What I suppose I havenâ€™t acknowledged openly enough with my students is that while my collaboration-based assignments are designed to emulate real-world working situations, my evaluation practices reside in a more idealistic realm where I work very hard to ensure fairness and to honor individual differences.
In the real world, unfortunately, (Iâ€™ll put this gently) things can get a little dirty.
And when I am not taking dirty as a sign on my sonâ€™s knees that he has had a good full day of nature, I am taking it as a sign that itâ€™s time to seriously re-evaluate my investment in a project. Do benefits like the possibility of contributing positively to a field and supporting others in disseminating thought-provoking, important, and useful work outweigh drawbacks like months and months of trying, and trying, and trying to make the best of working with a difficult colleague?
Do I really care that much if someone else shares credit for work I’ve done? Most of the time, no. In fact, if my work can support someone else’s, that’s an excellent outcome, a sign that scholarship is accomplishing what it ought to: supporting others in doing more, even better work. But some situations are just different.
And just because Iâ€™m the kind of person who once thought that a plump little horned tomato worm deserved at least a little share of the veggies in my garden doesnâ€™t mean Iâ€™m a total sap. It means that, sometimes, I err on the side of being a little too trusting and a little too generous.
So, my position on politics and dirt? No thanks. That really is my exit sign, or at the very least a sure sign that a serious shift in course is in order.
I do admit that leaving my project to perish would be a bit extreme. And I am working toward a positive outcome, for everyone involved.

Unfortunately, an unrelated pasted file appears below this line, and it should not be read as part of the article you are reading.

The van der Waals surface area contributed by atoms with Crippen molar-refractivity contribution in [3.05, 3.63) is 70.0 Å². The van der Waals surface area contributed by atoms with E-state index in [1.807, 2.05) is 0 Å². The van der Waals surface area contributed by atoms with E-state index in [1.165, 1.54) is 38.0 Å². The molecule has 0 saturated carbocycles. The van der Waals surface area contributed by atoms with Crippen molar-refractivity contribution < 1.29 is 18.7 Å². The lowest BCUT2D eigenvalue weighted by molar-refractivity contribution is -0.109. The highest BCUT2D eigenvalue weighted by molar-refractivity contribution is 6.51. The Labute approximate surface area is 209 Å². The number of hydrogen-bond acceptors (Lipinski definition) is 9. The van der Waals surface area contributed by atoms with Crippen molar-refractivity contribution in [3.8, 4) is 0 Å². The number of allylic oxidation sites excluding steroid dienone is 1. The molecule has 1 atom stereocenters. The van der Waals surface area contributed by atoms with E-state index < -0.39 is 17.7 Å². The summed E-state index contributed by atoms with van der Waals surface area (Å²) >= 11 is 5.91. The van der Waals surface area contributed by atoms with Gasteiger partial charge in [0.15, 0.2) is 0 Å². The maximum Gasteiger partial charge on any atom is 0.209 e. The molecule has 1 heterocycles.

But I will need to be a lot more vigorous to ensure that my garden doesnâ€™t get devoured by tomato worms – I did discover that the â€˜sweet little fellowâ€™ was anything but, and a day after Iâ€™d found him, my son and I used a scissors to cut off the more-than-a-dozen branches inhabited by the creature and his buddies. But we were kind; we set them off â€“ far off â€“ in the woods on branches containing ample leaves and green tomatoes to feed them for another day, at least.
(and for my students who can’t relate to gardening, in situations like these, a little music therapy always helps)
*A Survey of Digital Humanities Centers in the United States. See section 4.6.2 “Unsuccessful Partnerships,” which points out that “[s]eventy-eight percent of centers reported partnerships that were, in some measure, unsuccessful” and lists some of the reasons why (34-35). So, even though it, well, it just sucks when things go badly, it turns out that it’s fairly common. On the other hand, section 4.6.3, “Elements of a Successful Partnership,” suggests that we do get it right much of the time, and this would be consistent with my experience in every other collaboration I’ve been involved in.